Five of Greece’s largest museums shut down in protest against new law

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Five of Greece’s largest museums were shut down on Monday as Greek archaeologists protested against a new draft law passed by government to make the museums more autonomous.

The five museums which were closed and are impacted by the law include the National Archaeological Museum of Athens, the Byzantine and Christian Museum, the Archaeological Museum and the Museum of Byzantine Culture of Thessaloniki and the Archaeological Museum of Heraklion on Crete.

The closures come after Greece’s Ministry of Culture recently tabled a draft law to Greek Parliament which aims to change the operating status of the five museums into Legal Entities under Public Law (PLL/NPDD).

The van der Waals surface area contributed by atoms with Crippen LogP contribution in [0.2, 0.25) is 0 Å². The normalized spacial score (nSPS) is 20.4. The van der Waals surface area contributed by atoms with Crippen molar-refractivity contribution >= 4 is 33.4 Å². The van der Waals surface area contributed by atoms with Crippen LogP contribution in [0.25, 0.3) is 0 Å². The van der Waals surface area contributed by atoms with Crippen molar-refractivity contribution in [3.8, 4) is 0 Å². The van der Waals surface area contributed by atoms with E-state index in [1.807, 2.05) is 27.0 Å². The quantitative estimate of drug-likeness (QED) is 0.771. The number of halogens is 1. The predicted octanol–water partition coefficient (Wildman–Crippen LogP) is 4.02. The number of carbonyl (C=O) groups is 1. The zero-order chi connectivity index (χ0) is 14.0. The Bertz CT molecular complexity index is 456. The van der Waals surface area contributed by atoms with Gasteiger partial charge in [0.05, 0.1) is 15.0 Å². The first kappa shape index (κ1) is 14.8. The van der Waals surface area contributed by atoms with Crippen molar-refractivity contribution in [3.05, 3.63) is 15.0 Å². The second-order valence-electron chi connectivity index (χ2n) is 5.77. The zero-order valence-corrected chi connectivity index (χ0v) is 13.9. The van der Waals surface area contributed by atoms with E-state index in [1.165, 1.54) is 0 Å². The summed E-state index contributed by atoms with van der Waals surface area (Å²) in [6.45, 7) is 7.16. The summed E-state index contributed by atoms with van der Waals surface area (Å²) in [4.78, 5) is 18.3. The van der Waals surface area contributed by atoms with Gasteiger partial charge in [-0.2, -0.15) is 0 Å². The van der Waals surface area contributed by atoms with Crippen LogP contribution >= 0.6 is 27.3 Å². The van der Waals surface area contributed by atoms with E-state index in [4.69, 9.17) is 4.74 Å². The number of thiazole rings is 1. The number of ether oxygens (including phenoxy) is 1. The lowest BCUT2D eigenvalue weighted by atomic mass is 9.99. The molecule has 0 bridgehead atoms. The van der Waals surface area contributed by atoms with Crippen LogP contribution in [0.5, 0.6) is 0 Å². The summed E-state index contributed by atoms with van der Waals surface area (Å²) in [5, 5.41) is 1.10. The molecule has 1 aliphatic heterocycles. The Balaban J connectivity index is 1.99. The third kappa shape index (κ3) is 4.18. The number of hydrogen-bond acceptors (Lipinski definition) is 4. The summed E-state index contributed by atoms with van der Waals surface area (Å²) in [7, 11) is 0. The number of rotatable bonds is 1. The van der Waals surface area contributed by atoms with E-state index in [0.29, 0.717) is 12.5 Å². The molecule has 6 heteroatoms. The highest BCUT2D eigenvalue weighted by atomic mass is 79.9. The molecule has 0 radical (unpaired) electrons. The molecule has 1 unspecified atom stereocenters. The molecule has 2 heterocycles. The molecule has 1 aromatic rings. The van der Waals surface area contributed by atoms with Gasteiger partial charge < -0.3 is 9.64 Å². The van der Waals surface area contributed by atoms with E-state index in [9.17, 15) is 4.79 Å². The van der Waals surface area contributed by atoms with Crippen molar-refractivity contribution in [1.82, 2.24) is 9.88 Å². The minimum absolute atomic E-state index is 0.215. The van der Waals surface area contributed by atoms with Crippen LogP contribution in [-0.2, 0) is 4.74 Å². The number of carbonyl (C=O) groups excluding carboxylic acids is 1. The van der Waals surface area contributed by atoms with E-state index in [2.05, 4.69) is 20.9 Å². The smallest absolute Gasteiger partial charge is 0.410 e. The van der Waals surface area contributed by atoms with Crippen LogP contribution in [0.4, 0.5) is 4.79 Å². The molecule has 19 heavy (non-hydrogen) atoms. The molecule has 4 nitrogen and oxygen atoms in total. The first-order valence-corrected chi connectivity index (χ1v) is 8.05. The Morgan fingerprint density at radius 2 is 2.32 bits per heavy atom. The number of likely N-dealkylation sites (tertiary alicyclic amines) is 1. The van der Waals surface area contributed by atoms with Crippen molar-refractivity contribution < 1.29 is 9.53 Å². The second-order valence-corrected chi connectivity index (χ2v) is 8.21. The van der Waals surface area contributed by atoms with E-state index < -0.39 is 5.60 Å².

This means the museums will be weaned from the Culture Ministry, giving them more freedom and responsibility.

Run under the new law by a ministry-appointed general director and board, the museums will raise funds, seek sponsors and campaign for donors, but will also be able to operate branches and strike partnerships in Greece and abroad, instead of relying exclusively on the ministry for funding and outreach. 

The ministry will maintain a supervisory role and will continue to be the main source of funding.

According to Ekathimerini, the parliamentary majority of ruling New Democracy party voted on and approved the draft law on Monday. Opposition parties PASOK, the Communist Party, DiEM25, and Greek Solution all voted against the motion.

SYRIZA abstained from the parliamentary vote, as it had announced, but party leader Alexis Tsipras expressed his anger at the law and said: “Once again, culture and the people of culture are under persecution.”

Greece’s Minister for Culture, Lina Mendoni, said the law is “necessary modernisation.”

Source: Keep Talking Greece.

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